Johannesburg - A jovial ANC secretary general Gwede Mantashe says they have done all they can to ensure the success of the party’s 54th national conference.
The road to Nasrec has been marred by multiple legal challenges, violent provincial conferences, fierce contestation over who will replace Jacob Zuma, allegations of intimidation ahead of branch nominations, and fights over the allocation of delegates.
Disgruntled Free State members have approached the Bloemfontein High Court in an attempt to block the province from sending delegates to the national elective conference.
Mantashe has, however, played down the expected showdown over credentials.
He said branch delegates had done pre-registration to ensure a smooth process.
"We are going to the conference, we have done everything… we have developed a whole master list of delegates as nominated by branches. The pre-registration will be reconciled to see if there are deviations, so we are ready for conference," Mantashe told reporters ahead of the final national executive committee meeting.
Last week, provinces were fighting over the number of allocated delegates, with KwaZulu-Natal demanding its size to be increased by more than a hundred people. The province, which is backing presidential candidate Nkosazana Dlamini-Zuma, has the highest number of delegates, at 870.
However, a provincial leader from another province said a meeting with Mantashe and provincial secretaries was held on Tuesday, and that KwaZulu-Natal's demands had been shot down.
"There will be no number increase. All provinces will stick with the delegates allocated to them and provinces will not be allowed to change the names of delegates chosen by branches to represent them," he said.
'There will be no shootout'
The conference will get underway on Saturday, with Zuma delivering his final address as ANC president. Mantashe will deliver the organisational report - which is expected to be "frank" - on the challenges facing the almost 106-year-old organisation.
Nominations are scheduled for Saturday, but the president and deputy president elections have been separated. Delegates will first vote for president, national chairperson, secretary general and treasurer general, with results expected on Sunday.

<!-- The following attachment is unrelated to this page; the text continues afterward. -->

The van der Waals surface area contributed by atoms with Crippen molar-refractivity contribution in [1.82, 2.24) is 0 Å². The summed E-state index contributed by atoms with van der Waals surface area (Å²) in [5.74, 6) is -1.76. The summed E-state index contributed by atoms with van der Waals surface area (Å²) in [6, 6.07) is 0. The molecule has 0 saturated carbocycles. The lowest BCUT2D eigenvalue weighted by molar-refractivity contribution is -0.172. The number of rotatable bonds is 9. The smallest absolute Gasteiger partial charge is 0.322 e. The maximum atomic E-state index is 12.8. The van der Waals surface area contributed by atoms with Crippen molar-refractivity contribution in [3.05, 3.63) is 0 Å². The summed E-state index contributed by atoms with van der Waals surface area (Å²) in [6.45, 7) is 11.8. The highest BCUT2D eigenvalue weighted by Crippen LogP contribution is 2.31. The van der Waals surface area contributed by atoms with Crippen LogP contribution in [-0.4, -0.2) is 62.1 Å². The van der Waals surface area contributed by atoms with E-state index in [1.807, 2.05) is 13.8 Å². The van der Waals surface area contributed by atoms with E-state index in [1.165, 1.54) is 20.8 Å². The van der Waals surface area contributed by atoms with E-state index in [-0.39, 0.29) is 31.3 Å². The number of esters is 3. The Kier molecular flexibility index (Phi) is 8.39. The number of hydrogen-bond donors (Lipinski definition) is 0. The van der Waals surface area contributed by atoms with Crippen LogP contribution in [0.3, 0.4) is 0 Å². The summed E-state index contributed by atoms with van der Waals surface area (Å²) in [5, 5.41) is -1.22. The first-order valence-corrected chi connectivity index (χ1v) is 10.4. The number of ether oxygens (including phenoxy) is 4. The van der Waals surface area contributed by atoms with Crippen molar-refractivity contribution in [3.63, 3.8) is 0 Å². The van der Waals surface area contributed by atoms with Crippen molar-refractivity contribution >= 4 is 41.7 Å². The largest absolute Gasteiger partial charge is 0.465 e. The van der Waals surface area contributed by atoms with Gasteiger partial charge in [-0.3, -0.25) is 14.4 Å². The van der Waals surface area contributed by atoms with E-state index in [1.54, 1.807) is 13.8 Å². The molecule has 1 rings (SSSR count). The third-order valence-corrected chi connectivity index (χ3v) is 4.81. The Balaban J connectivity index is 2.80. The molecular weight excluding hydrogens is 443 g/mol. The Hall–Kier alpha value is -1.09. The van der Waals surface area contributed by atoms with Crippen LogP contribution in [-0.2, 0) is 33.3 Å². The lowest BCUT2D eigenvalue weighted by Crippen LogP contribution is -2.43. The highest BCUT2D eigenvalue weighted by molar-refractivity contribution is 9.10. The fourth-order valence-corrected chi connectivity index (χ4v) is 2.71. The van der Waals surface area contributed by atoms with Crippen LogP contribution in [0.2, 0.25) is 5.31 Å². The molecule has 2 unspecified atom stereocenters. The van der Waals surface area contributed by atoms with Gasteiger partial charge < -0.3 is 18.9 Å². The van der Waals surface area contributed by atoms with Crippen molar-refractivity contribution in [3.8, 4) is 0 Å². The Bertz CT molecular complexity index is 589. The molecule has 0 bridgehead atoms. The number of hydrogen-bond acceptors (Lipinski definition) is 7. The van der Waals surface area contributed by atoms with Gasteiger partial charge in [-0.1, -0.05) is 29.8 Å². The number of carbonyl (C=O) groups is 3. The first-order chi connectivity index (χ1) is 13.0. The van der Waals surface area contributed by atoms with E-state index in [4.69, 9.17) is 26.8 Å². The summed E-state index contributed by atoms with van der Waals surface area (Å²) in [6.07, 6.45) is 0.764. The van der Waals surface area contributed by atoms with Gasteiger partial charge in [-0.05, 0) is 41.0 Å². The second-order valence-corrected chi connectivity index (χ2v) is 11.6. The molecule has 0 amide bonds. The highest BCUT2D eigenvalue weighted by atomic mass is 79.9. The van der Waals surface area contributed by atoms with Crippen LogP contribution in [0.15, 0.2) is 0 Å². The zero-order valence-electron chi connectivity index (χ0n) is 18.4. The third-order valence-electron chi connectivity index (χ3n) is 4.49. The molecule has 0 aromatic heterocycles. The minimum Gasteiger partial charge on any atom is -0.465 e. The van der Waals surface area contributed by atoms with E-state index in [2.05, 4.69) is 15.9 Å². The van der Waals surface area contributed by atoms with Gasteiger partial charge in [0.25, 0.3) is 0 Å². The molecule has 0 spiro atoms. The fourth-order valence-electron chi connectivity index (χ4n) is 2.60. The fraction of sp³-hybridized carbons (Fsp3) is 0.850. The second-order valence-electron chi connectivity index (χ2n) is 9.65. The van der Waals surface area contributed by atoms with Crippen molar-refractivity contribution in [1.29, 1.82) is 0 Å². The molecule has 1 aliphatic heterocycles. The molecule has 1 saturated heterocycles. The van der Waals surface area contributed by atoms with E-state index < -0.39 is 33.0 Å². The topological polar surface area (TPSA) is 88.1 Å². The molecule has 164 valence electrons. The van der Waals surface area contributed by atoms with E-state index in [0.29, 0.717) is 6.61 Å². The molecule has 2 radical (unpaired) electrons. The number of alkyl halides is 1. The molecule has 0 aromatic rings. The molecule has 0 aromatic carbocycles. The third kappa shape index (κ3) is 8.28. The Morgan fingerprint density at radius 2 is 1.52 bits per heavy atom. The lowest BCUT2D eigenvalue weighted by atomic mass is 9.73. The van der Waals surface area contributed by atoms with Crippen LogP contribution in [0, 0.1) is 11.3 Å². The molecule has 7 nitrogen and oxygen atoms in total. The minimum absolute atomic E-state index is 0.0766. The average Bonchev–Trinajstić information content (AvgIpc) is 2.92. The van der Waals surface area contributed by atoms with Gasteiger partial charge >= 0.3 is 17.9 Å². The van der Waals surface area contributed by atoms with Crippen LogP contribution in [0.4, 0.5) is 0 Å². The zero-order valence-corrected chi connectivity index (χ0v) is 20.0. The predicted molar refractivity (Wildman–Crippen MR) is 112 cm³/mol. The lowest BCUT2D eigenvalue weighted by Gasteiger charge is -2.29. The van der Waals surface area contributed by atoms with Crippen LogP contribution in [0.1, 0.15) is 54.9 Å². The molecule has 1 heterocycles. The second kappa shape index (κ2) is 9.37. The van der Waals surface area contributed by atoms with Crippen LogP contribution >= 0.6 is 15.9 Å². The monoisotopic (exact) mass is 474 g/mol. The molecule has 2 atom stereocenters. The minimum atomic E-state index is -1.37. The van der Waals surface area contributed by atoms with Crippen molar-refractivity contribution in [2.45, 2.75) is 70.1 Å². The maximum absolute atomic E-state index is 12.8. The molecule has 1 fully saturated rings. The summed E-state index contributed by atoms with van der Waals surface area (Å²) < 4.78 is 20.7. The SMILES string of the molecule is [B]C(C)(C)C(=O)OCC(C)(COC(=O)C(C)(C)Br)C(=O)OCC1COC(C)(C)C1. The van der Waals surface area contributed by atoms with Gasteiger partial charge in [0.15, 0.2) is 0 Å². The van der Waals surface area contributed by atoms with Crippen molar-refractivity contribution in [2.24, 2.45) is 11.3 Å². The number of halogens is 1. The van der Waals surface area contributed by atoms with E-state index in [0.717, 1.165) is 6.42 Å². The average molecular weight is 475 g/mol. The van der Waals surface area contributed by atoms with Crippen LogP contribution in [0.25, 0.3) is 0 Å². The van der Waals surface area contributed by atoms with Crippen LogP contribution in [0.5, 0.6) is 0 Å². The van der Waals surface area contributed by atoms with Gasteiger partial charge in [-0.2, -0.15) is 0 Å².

Then nominations for deputy president and deputy secretary general are expected to follow on Sunday, after the results of the other four positions are announced.
Dlamini-Zuma is facing off against her rival, Deputy President Cyril Ramaphosa, for top position.
"There will be no shootout, there will be elections… on Sunday, you will have a new president," Mantashe said.
Separating the election of the president and deputy president is seen as an attempt to try and remove slate voting that has entrenched itself in ANC elections.
However, some leaders have turned down Zuma's proposal for the loser in the battle for the presidency to stand for the deputy position. This has been seen as an attempt by Zuma to ensure that if Dlamini-Zuma loses the battle for presidency, she can still stand for second in command in the party. Deputy president candidate Lindiwe Sisulu has slammed the move.
Intense lobbying expected
"That is almost jigging something for a particular purpose. We have never done it. Elections are laid down in the code of conduct and procedures. It's almost like saying, in a particular election, first we will vote for mayor of the town, then speaker… it's an unmanageable thing and you will be tweaking it to suit a particular situation when you are outside bounds," Sisulu said.
Talks between provincial chairpersons to find an arranged leadership have deadlocked, as neither of the two presidential candidates were willing to stand down from the presidential race.
However, intense lobbying is set to continue on the conference floor.
Gauteng chairperson Paul Mashatile told News24 that another meeting between party provincial chairpersons was scheduled for Thursday, after the final National Executive Committee meeting at the Nasrec Expo Centre, south of Johannesburg.
Mashatile, who has been part of long drawn out talks led by Mpumalanga chairperson David Mabuza - who has called for a "Unity" slate - conceded that the negotiations were "difficult".
"Because we have different views about who must lead, it’s never easy. That is why you have contestation, but the spirit is good, the discussions are good. Almost all the leaders are saying unity is critical for the ANC to survive going forward," he said.
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